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THE MID-YEAR UPDATE

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In the life of a technical analyst, a month seems like a week, a week seems like a day and a day seems like minutes.  Time flies and so do the charts and various technical patterns.  I think it's always a good idea to periodically take a step back and look at the broader picture.  It sounds like a good time for a mid-year update.
 
The following is a chart of the QQQQ, an ETF that tracks the NASDAQ 100 index.  In my last article, I took a look at the QQQQ and pointed out the likely resistance at the 50 day SMA and provided reasons for potentially trading a juiced ETF (QID) to capture gains from any fall in the underlying NASDAQ 100 index.  After falling for 2 weeks, the QQQQ moved into oversold territory and has bounced.  Check out the chart:
 
Cww20100710t-1
The market was very oversold to start last week with the constant pounding by the bears the prior two weeks.  RSI and stochastics had fallen to 30 and 7, respectively, a combination that generally favors the bulls near-term.  From those oversold levels, the market has bounced and gains last week were in the 5-6% range across all of our major indices.  It was certainly great to see the market regain half of what it had lost the prior two weeks, but even the gains didn't come without warning signs flashing and those warning signs were the subject of an hour long chat/video that I recorded at our website this past week for members of Invested Central.  I see potentially BIG problems brewing as it appears the summer months will not be particularly kind to the bulls.  I've discussed a few of these bearish signs in articles since mid-April, but if you'd like to check out the entire video, I think it'd be well worth the time to review this session.  It's free, simply CLICK HERE.
 
I'd like to focus on just one component of this session - the relationship between the 10 year treasury yield and performance on the S&P 500.  First, take a look at this chart:
 

Cww20100710t-2

First, it's important to realize that bond prices and bond yields move inversely to one another.  So when you see the yield dropping, it means money is flowing INTO bonds.  When money flows into bonds, it's coming from somewhere.  Over the past many years, it's generally been bad news for equities.  What I've found is that many times the yield can be an indicator of things to come for the S&P 500.  For instance, on the chart above, notice that the 10 year treasury yield bottomed in early 2009, just before the S&P 500.  Then again, three months ago, the yield topped a few weeks before the S&P 500.  There are several reasons why it appears that strength in equities will not be sustained for long.  One of those reasons is the breakdown in the yield beneath significant long-term support near the 3.10% level.  The recent spike in yields back to test that breakdown level is no doubt fueling the short-term rise in equity prices, but the question is - how long will it last?  I doubt much beyond the 3.10%-3.20% level.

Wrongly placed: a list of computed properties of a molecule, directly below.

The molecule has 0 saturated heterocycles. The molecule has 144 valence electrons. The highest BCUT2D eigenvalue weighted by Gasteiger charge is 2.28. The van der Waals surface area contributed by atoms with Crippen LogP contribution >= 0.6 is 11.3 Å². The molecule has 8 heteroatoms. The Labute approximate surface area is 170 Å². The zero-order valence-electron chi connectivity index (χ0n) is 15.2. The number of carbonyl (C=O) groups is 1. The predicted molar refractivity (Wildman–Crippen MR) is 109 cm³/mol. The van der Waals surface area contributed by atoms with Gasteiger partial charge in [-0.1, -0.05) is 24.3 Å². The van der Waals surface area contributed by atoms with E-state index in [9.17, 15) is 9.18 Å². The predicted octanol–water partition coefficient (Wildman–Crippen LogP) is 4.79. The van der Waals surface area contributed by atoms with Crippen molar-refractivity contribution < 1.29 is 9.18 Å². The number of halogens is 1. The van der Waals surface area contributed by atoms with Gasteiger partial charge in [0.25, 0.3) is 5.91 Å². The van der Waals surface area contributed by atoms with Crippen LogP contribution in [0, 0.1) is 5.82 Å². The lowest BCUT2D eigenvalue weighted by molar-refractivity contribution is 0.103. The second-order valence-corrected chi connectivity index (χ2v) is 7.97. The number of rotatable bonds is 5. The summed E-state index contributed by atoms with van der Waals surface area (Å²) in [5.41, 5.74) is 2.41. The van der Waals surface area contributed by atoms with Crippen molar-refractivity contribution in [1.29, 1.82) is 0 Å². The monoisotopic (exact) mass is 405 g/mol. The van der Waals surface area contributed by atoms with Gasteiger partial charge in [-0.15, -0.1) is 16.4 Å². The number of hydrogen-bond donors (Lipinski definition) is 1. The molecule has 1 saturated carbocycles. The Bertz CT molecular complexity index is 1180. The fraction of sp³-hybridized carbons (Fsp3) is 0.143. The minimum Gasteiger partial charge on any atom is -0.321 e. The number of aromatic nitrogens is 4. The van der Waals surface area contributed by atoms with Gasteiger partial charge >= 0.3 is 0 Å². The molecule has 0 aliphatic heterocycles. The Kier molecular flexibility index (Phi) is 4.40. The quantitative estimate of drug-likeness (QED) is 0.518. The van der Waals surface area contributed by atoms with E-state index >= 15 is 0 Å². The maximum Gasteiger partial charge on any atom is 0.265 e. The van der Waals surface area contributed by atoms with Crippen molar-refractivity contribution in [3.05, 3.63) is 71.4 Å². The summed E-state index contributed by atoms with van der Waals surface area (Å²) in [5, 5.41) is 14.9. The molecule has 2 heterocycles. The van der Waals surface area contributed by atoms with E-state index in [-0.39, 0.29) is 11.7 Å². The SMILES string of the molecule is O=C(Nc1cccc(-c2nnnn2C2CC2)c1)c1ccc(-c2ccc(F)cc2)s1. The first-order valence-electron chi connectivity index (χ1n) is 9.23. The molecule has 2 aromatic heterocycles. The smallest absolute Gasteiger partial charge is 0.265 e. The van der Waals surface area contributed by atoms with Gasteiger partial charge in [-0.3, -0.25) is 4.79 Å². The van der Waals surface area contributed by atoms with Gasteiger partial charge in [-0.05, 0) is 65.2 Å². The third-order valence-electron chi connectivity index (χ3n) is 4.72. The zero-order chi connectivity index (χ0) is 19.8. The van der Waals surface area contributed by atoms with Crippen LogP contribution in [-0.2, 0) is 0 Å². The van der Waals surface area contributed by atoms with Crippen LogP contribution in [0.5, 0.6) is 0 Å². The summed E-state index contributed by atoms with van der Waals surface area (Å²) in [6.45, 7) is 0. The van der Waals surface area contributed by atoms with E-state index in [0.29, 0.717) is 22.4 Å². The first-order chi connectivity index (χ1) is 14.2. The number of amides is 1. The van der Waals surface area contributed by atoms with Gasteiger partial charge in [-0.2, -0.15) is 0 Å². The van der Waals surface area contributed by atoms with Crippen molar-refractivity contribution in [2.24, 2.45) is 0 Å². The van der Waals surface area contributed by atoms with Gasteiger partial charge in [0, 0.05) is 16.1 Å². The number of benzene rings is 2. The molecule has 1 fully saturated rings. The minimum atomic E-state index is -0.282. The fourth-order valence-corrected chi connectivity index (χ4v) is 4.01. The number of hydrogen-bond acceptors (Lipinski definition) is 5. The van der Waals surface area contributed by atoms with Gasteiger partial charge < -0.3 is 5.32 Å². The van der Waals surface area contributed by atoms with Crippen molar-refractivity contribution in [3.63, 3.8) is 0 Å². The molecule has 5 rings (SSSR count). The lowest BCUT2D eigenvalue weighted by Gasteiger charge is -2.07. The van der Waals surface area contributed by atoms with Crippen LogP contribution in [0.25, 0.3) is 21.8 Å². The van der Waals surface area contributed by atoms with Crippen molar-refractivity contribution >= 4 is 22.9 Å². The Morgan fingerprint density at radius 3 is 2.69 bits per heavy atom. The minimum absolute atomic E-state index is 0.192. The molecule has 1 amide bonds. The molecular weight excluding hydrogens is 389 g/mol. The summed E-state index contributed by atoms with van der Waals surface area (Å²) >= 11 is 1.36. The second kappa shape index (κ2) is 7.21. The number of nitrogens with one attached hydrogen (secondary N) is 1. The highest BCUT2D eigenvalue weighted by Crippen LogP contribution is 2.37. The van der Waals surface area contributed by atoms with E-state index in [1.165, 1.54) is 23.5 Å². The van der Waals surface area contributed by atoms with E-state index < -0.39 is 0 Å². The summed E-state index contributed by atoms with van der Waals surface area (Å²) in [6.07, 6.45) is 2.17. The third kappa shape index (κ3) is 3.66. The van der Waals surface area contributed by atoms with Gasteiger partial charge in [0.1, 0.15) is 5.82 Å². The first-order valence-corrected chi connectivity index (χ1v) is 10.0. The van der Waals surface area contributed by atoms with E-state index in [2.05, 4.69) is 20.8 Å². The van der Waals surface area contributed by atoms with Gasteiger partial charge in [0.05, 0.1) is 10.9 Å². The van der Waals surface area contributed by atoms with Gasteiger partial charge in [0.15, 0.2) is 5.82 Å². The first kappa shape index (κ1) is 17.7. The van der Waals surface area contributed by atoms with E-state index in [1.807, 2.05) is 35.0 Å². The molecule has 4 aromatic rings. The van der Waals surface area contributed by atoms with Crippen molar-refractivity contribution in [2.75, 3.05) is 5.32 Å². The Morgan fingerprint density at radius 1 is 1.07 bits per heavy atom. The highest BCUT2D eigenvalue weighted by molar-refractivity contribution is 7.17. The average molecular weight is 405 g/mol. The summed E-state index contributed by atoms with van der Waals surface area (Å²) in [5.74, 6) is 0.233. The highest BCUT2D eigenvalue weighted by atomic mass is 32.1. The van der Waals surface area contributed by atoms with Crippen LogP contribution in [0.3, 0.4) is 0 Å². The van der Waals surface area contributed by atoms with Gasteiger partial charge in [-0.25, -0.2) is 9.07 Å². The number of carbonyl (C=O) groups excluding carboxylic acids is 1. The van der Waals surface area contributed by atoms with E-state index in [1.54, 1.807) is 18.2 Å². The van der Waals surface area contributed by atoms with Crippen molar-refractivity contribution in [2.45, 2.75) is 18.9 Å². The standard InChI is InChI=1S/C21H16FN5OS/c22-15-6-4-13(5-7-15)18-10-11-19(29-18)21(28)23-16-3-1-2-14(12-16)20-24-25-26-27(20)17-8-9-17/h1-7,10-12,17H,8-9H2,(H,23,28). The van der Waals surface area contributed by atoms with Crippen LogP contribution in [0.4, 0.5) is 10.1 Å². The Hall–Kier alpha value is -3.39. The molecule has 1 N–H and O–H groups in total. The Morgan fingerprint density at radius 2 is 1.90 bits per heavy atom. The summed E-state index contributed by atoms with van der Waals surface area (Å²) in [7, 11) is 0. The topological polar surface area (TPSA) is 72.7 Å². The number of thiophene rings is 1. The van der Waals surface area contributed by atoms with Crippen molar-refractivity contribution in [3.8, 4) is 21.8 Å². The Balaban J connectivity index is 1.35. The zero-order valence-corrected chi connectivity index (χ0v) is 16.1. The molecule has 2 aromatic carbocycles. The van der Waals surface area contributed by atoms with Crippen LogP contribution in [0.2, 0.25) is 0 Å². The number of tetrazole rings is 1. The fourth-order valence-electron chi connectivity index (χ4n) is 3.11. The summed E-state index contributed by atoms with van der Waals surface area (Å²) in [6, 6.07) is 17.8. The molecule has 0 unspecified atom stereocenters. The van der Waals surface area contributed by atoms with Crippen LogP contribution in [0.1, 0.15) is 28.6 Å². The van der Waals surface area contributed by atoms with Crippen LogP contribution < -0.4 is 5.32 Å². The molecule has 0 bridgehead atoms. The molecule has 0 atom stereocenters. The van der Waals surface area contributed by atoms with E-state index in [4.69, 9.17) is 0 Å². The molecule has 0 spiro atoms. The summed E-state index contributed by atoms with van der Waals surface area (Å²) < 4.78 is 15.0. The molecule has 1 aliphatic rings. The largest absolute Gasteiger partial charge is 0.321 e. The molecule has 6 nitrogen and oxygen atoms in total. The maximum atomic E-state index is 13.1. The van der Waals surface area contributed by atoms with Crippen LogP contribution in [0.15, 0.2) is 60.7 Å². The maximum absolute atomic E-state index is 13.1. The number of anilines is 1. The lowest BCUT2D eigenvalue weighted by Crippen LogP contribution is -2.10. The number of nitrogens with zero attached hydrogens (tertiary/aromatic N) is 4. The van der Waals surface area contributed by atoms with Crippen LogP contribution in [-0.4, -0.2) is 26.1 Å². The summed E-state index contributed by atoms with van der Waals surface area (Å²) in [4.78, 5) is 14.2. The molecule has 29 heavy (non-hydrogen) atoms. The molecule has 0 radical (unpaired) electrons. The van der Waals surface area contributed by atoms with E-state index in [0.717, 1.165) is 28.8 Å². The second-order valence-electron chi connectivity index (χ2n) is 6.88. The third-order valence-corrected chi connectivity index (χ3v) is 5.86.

A sector that I always follow closely is the semiconductors.  This group tends to lead during economic expansion, so watching the behavior here is generally critical to my market forecast.  Semiconductors are trending lower, and while that makes me nervous, it's also important to note that the relative strength in semiconductors remains strong, but showing signs of potential weakness.  Its relative performance vs. the S&P 500 is rising, but squeezing tighter and tighter into a narrowing triangle.  I've featured this group as our Chart of the Day for Monday, July 12, 2010.  If you'd like to view it, CLICK HERE.
 
Historically, the trend next week remains bullish.  But after next week we enter the worst 2 1/2 month historical period of the year - BY FAR.  Here's a fact.  Over the last 60 years on the S&P 500, this period has accumulated losses totaling 23%.  We've actually seen advancing prices in 33 of the 60 years.  The problem is when the market goes lower, it REALLY goes lower.  Check out the returns from mid-July to late September in each of the following years:
 
1957:  -12.41%
1958:  -10.31%
1974:  -22.41%
1981:  -13.76%
1990:  -18.11%
1998:  -11.97%
2001:  -16.13%
 
Are we setting up for another year we can throw into this group?  It's hard to predict that type of weakness, but to be honest, it wouldn't surprise me.
 
There have been 3 years where we've seen gains of +10% or more, including 2009 where the S&P 500 gained 11.06%.  But if the market is prepping to make a big late summer move, there's probably better than a 2 to 1 chance it's going to be to the downside.  While history never guarantees us anything, I have to admit I'm nervous heading into these historical headwinds with technical sirens blaring.
 
Happy trading!
Tom Bowley
About the author: is the Chief Market Strategist of EarningsBeats.com, a company providing a research and educational platform for both investment professionals and individual investors. Tom writes a comprehensive Daily Market Report (DMR), providing guidance to EB.com members every day that the stock market is open. Tom has contributed technical expertise here at StockCharts.com since 2006 and has a fundamental background in public accounting as well, blending a unique skill set to approach the U.S. stock market. Learn More
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